Roughly one-third of those suffering from extreme poverty worldwide live in member states of the Organization of Islamic Cooperation (OIC). In 21 of those 57 countries, fewer than half of the population has access to adequate sanitation. Four percent of infants born in these countries die before they reach the age of five.
Simply put, despite great potential, many OIC countries have struggled to achieve broad-based development. For many countries, the infamous “resource curse” is at work; in others, weak leadership and failed institutions are to blame. It does not help that the vast majority (some 71%) of the 125 million people affected by conflicts and natural disasters reside in OIC countries. Instability places enormous strain on national budgets.
But these countries have options. In particular, the capital that has accumulated in some of the OIC countries’ financial systems could play an important role in helping them to meet their development goals – especially if Islamic finance is used to its full potential.
Islamic finance has important advantages over conventional financial products. Its prohibition of interest and requirement that investments be linked to the real economy, together with its approach to profit- and loss-sharing, add stability to the financial sector. Islamic finance also can enhance financial inclusion, as it incorporates people who, for cultural or religious reasons, are excluded from the traditional financial system. This is perhaps one reason why Islamic finance has been expanding at 10-12% per year over the last decade or so.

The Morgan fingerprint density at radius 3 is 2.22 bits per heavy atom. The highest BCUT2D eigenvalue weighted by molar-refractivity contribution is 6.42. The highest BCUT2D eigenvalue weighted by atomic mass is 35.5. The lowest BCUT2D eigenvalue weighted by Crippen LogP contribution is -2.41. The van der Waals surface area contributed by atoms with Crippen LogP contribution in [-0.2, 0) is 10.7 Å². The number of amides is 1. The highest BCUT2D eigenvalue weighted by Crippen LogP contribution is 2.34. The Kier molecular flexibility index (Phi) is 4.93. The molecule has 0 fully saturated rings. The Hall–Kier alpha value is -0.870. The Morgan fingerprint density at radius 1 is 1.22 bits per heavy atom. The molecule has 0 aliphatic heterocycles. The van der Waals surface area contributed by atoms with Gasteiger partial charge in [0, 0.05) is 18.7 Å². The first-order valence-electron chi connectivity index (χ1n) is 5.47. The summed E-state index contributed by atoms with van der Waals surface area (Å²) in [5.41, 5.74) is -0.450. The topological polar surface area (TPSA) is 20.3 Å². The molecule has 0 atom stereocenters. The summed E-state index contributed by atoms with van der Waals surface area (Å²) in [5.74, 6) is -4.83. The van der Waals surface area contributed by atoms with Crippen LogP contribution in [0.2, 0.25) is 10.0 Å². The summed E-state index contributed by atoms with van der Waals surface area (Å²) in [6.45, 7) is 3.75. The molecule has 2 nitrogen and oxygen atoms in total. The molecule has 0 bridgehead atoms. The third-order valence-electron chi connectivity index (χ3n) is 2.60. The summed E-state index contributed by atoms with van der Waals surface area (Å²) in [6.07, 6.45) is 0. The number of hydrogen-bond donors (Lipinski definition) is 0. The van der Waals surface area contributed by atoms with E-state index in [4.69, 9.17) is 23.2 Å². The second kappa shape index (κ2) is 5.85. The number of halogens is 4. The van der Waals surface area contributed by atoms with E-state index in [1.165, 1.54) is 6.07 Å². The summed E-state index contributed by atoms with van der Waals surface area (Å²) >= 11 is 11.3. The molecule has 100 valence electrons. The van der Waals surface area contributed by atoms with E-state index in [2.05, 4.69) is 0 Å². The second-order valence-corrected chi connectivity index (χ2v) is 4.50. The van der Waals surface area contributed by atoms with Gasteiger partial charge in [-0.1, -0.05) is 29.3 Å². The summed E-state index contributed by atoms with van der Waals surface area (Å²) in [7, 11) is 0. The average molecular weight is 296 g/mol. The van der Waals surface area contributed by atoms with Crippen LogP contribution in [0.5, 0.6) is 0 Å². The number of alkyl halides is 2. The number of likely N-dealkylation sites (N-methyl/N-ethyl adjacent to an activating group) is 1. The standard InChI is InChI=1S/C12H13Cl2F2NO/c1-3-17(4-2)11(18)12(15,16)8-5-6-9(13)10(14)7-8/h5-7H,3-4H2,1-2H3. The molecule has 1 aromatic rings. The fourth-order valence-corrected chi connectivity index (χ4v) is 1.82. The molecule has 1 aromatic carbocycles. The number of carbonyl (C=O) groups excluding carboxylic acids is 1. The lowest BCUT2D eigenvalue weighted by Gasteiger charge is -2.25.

If Islamic finance is to play its full part in revitalizing and diversifying the economies of the OIC countries, governments will need to undertake important reforms. Topping the list is the need for stronger legal institutions that protect property rights and ensure that contracts are enforced. If people are to have full confidence in Islamic financial products, moreover, the industry will need to be standardized and regulated. National tax policies will also need to be tweaked, to prevent discrimination against Islamic financial instruments.
The World Bank Group is working with partners to help realize these reforms. Furthermore, it has introduced investment projects that use Islamic financing across the region. The World Bank Treasury has issued a variety of Islamic financial instruments, including two Sukuk (bonds that meet Islamic strictures on interest), which have raised $700 million. Similarly, the Bank’s private-sector arm, the International Financial Corporation, has established the IFC Sukuk Company, which issued $100 million in trust certificates in 2015.